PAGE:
Presidential Young Investigator Award

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The Presidential Young Investigator Award (PYI) was awarded by the National Science Foundation of the United States Federal Government. The program operated from 1984 to 1991, and was replaced by the NSF Young Investigator (NYI) Awards and Presidential Faculty Fellows Program (PFF).[1]

Applicants could not directly apply for the award, but were nominated by others including their own institutions based on their previous record of scientific achievement. The award, a certificate from the White House signed by the President of the United States, included a minimum grant of $25,000 a year for five years from NSF to be used for any scientific research project the awardee wished to pursue, with the possibility of additional funding up to $100,000 annually if the PYI obtained matching funds from industry. Considered to be one of the highest honors granted by the National Science Foundation, the award program was criticized in 1990 as not being the best use of NSF funds in an era of tight budgets.[2][3]


PYI award recipients include:

NSF Presidential Faculty Fellowship[edit]

The NSF Presidential Faculty Fellowship (PFF) program was launched by President George H.W. Bush to honor 30 young engineering and science professors. The awards were up to $100,000 per year for 5 years.[27]

PFF Recipients[edit]

See also[edit]


  1. ^ "Young Investigator Awards Program revised", Stanford University News Service, September 27, 1991
  2. ^ Zurer, Pamela S. (1990). "Presidential Young Investigator Awards Program under Review". Chemical & Engineering News. 68 (45): 24–49. doi:10.1021/cen-v068n045.p024.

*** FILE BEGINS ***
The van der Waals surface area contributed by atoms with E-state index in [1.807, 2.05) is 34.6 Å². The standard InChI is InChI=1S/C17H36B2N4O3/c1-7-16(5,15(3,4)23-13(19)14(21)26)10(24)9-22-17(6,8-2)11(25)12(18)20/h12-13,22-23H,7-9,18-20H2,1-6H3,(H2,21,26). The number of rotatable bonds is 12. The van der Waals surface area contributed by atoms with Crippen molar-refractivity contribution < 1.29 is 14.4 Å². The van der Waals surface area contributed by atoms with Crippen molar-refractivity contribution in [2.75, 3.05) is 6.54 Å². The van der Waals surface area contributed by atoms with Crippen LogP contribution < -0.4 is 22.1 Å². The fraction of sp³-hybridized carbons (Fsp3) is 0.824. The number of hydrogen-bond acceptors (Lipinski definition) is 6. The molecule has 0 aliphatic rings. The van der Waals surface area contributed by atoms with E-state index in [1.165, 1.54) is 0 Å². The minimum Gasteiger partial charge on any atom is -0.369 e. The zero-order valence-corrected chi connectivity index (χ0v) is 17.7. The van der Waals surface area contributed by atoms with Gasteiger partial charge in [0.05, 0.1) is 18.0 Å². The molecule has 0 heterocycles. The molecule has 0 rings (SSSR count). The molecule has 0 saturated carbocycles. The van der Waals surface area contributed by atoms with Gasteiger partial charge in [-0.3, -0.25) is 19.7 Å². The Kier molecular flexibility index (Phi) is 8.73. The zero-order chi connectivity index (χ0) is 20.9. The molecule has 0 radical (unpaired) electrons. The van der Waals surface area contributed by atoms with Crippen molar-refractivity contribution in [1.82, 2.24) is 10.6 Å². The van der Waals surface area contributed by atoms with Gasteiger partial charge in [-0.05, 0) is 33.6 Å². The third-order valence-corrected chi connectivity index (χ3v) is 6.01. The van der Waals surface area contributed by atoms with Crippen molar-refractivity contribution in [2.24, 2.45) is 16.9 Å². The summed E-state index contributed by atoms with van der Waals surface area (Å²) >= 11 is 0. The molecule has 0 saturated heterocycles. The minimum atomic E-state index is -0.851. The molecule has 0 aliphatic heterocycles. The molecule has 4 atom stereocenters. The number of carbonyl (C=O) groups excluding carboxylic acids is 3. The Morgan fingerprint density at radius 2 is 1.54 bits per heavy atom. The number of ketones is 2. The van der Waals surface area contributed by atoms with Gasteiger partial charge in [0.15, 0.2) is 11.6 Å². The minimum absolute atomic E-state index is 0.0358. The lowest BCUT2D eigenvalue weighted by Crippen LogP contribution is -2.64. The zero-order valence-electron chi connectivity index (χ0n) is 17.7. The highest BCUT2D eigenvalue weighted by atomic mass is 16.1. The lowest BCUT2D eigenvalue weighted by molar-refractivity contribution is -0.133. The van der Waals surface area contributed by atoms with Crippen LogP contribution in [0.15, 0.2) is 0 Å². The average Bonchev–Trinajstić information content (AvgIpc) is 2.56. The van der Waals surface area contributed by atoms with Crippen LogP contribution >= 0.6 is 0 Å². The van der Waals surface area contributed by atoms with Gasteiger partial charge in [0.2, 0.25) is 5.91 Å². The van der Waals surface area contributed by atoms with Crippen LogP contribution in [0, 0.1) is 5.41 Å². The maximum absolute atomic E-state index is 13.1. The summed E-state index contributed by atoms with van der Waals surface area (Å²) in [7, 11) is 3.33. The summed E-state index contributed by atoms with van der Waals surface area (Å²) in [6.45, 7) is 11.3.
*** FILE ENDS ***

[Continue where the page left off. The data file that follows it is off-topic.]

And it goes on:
3. ^ Zurer, Pamela (1990). "NSF young investigator program may be slashed". Chemical & Engineering News. 68 (50): 7. doi:10.1021/cen-v068n050.p007.
  4. ^ "Alice M. Agogino – Biographical Sketch". bestatberkeley. Archived from the original on 2015-11-23. Retrieved 2015-11-22.
  5. ^ "Paul Alivisatos Ph.D." NanoScienceWorks. Archived from the original on 12 April 2016. Retrieved 9 June 2016.
  6. ^ "Presidential Young Investigator Award: Fault Tolerance in Parallel Processor Systems". National Science Foundation. Retrieved January 25, 2011.
  7. ^ "PAUL F. BARBARA ENDOWMENT FOR STUDENT EXCELLENCE IN NANOSCIENCE". Texas Materials Institute. Retrieved September 14, 2014.
  8. ^ "NSF Award Search: Award#9357620 - Mathematical Sciences: NSF Young Investigator". National Science Foundation. Retrieved January 8, 2018.
  9. ^ "Judith A. Curry CV" (PDF). Congress. Retrieved 23 January 2020.
  10. ^ "Rina Dechter Curriculum Vitae" (PDF). Retrieved 18 June 2015.
  11. ^ "Feigon, Juli". UCLA Chemistry and Biochemistry. Retrieved 25 January 2016.
  12. ^ "Presidential Young Investigator Award: Rapid Numerical Algorithms for Scientific Computation". National Science Foundation. Retrieved February 19, 2011.
  13. ^ "Presidential Young Investigator Award: Basic Studies in Haptics and Tactile Perception". Retrieved 26 January 2013.
  14. ^ "Presidential Young Investigator Award: Semantic Analysis in Support of Parallel Computation". National Science Foundation. Retrieved May 1, 2015.
  15. ^ National Science Foundation award #9057135
  16. ^ "Presidential Young Investigator Certificate". Retrieved 2020-08-23.
  17. ^ "Presidential Young Investigator Award #DMR8657211". Retrieved 2020-08-23.
  18. ^ "NSF Awards". Retrieved 2018-10-17.
  19. ^ Miller, Michael. "Curriculum Vitae" (PDF). Center for Imaging Science, The Johns Hopkins University.
  20. ^ "NSF Award Search: Award#8351364 - Presidential Young Investigator Award". Retrieved 2016-03-29.
  21. ^ "Curriculum Vitae of Lisa Randall". Harvard University — Department of Physics. Retrieved 28 December 2012.
  22. ^ "NSF Young Investigator Award". National Science Foundation. Retrieved April 12, 2017.
  23. ^ "NSF Young Investigator Award". National Science Foundation. Retrieved 2020-08-24.
  24. ^ "Presidential Young Investigator Award". National Science Foundation. Retrieved May 11, 2014.
  25. ^ "NSF Presidential Young Investigator Award/Reconstruction in Thin Films". Retrieved 2019-12-02.
  26. ^ "Presidential Young Investigator Award (Materials Research)". National Science Foundation. Retrieved 2020-08-24.
  27. ^ "A Descriptive Analysis for the Presidential Faculty Fellows Program" (PDF). National Science Foundation. Retrieved January 11, 2017.